A look at SATERN (Salvation Army Team Emergency Network)

Since 1988, amateur “ham” radio operator volunteers have had a remarkable impact on the world in times of disaster thanks to SATERN (Salvation Army Team Emergency Radio Network). These trained men and women often are the only link to the outside world during disasters when cell phones towers are down, land lines are damaged and electrical power is out.

SATERN was the brainchild of then-Captain Patrick McPherson, a Salvation Army officer who at the time was leading a corps and serving as the emergency disaster services (EDS) coordinator for the Heartland Division. The first network consisted of four people, including two Canadian Salvationists. Two months later, SATERN aided emergency responders in its first international response when Hurricane Gilbert battered the Caribbean for nine days, killing 341 people.

In 1990, now Major Pat McPherson was named the Metropolitan Division’s EDS director. A week later, a horrific, F5 tornado hit Plainfield, Ill., killing 29 people and causing $200 million in damages. SATERN required 64 operators daily for 11 days. One of those operators, volunteering for the first time, was Bill Shillington, who now oversees SATERN operations in the Central Territory.

In 1993, more than 1,000 miles of Mississippi River flooding required a multi-state SATERN response. A year later SATERN assisted at the American Eagle airline crash in Indiana in which 68 lives were lost. In 1995, SATERN operator Bill Shillington took a Salvation Army canteen to earthquake-stricken Kobe, Japan, where 5,500 died and 26,000 were injured.

In the late 1990s, SATERN volunteers responded to the Grand Forks River flooding in North Dakota and Minnesota and disasters in Turkey, Honduras and Nicaragua. During the Atlantic Coast’s Hurricane Mitch in 1998, the Federal Communications Commission (FCC) officially designated SATERN’s radio frequency for emergency use, and SATERN became an official Salvation Army program with Major PatMcPherson appointed as its national director.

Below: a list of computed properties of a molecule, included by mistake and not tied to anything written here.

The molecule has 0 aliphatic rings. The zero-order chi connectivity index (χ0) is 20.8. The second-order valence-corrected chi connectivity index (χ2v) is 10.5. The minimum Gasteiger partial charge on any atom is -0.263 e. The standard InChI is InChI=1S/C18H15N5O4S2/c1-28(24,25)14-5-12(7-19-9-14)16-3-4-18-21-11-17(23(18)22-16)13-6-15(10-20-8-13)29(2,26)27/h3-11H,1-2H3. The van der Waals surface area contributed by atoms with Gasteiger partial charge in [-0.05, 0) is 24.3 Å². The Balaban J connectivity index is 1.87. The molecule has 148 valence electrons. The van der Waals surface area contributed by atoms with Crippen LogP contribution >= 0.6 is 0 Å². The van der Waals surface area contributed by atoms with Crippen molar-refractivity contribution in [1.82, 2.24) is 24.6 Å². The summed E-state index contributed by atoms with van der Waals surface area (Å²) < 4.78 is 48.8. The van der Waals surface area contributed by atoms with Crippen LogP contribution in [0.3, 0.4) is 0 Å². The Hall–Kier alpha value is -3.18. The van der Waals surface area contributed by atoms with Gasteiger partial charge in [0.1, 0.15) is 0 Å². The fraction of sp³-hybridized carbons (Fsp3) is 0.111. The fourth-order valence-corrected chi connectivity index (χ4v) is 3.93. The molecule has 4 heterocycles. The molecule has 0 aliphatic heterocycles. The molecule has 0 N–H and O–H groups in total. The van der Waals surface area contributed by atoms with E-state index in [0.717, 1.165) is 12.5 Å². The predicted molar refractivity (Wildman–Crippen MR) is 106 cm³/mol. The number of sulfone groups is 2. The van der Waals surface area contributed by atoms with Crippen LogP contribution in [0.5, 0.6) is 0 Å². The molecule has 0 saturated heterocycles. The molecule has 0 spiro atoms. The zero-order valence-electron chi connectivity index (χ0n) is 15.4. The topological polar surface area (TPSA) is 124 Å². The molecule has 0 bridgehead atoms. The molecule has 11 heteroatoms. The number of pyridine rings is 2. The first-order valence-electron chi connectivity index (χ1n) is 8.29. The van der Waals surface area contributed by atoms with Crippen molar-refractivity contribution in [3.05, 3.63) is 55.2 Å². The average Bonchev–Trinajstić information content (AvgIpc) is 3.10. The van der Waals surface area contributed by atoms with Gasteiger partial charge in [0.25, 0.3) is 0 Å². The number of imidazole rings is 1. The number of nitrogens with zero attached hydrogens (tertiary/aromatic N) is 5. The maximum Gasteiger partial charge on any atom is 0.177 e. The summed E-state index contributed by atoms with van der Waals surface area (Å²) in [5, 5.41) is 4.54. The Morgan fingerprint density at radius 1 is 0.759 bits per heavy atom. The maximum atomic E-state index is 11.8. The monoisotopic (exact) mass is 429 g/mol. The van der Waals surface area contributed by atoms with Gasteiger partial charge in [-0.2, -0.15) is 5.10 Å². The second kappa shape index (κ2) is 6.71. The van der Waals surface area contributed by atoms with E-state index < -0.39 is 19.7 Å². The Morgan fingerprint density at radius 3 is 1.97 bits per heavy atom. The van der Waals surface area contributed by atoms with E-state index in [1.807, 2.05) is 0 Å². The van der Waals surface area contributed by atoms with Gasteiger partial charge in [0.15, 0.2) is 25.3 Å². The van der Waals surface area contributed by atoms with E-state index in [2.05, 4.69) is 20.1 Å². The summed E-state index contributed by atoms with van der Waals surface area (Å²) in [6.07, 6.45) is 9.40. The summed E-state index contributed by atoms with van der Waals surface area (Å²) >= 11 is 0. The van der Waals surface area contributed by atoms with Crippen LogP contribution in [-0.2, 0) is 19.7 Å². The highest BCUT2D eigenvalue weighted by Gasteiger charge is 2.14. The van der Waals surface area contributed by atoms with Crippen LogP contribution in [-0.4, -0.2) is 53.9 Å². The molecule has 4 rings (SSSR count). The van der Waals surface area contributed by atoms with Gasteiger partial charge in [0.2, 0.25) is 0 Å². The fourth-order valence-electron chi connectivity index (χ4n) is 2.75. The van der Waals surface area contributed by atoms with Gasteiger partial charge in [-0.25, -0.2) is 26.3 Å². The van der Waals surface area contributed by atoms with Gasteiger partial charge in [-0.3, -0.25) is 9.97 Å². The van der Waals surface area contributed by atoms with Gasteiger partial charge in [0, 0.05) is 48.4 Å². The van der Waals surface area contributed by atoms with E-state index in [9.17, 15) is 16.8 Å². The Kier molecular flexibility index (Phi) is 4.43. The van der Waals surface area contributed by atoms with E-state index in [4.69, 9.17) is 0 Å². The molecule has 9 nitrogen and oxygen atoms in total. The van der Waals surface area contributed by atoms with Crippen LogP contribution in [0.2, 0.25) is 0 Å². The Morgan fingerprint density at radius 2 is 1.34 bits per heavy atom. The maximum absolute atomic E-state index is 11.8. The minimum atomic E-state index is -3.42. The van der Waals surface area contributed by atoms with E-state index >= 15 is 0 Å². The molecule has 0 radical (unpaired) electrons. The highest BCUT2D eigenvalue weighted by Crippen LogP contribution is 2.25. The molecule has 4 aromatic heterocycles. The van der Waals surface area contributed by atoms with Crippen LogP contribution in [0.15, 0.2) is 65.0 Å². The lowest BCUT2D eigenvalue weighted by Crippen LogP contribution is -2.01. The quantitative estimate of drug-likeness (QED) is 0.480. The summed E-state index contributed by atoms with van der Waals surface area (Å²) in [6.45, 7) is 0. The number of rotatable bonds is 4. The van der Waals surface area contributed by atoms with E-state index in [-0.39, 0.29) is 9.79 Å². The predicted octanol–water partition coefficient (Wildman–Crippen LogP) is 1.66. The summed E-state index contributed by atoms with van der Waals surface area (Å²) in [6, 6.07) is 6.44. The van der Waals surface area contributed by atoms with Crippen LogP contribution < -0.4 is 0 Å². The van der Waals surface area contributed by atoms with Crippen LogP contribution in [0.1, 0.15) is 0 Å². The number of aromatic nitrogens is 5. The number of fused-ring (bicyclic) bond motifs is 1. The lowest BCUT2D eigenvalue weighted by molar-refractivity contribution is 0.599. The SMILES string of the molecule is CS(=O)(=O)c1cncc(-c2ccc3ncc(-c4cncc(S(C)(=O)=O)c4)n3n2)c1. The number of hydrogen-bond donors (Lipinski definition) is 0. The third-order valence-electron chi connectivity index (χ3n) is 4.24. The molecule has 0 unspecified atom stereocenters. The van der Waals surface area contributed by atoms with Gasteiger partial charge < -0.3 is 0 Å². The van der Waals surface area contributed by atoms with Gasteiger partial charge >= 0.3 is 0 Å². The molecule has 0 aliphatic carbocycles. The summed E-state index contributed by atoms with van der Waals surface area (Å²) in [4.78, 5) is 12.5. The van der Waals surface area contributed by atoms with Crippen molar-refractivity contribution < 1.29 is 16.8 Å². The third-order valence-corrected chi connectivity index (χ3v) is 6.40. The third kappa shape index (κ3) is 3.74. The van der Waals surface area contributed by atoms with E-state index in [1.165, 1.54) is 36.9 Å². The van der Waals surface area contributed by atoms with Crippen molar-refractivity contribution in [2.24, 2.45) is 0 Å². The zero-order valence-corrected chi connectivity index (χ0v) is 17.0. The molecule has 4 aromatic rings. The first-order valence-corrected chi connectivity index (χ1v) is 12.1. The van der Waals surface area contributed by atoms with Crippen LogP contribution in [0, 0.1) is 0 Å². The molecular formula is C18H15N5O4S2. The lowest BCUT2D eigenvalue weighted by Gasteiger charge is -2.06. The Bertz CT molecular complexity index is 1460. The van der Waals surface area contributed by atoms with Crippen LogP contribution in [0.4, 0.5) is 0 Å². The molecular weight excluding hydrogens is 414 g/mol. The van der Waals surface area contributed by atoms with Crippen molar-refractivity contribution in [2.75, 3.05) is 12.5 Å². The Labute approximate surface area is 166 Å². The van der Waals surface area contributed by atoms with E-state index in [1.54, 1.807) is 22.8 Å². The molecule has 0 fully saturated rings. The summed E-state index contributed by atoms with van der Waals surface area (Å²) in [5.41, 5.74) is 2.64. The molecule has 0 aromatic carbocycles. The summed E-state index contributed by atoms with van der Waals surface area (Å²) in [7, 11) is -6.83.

During the 9/11 crisis in 2001, SATERN sprang into action with operators coordinating countless emergency responses. A SATERN North America Command was set up at Central Territorial Headquarters, and Australian and German stations coordinated “Stand by for America” assistance. The National Association for Amateur Radio produced a video narrated by Walter Cronkite highlighting the disaster services work of The Salvation Army and SATERN. Later that year SATERN facilitated EDS responses as wildfires engulfed portions of Western states.

After four hurricanes blasted Florida and the Bahamas in 2003, SATERN was nationally heralded for its person-location operations. When Hurricanes Katrina and Rita hit the Gulf Coast in 2005 leaving 1,800 dead, international SATERN volunteers ran full force for 20 days. Operators saved lives by directing emergency personnel to people trapped on rooftops. Over 61,000 person-location requests come in at a rate of 20 per second, of which SATERN located 25,508 people. By 2007, the Department of Homeland Security assigned call signs to three SATERN administrators.

Today with a national membership around 4,600 trained operators and countless more volunteer operators around the world willing to lend aid when needed, SATERN stands ready to serve at a moment’s notice with the latest in state-of-the-art, satellite-linked equipment. More than 40 SATERN on-the-air net meetings are held weekly.  SATERN operators also participate in EDS training classes.



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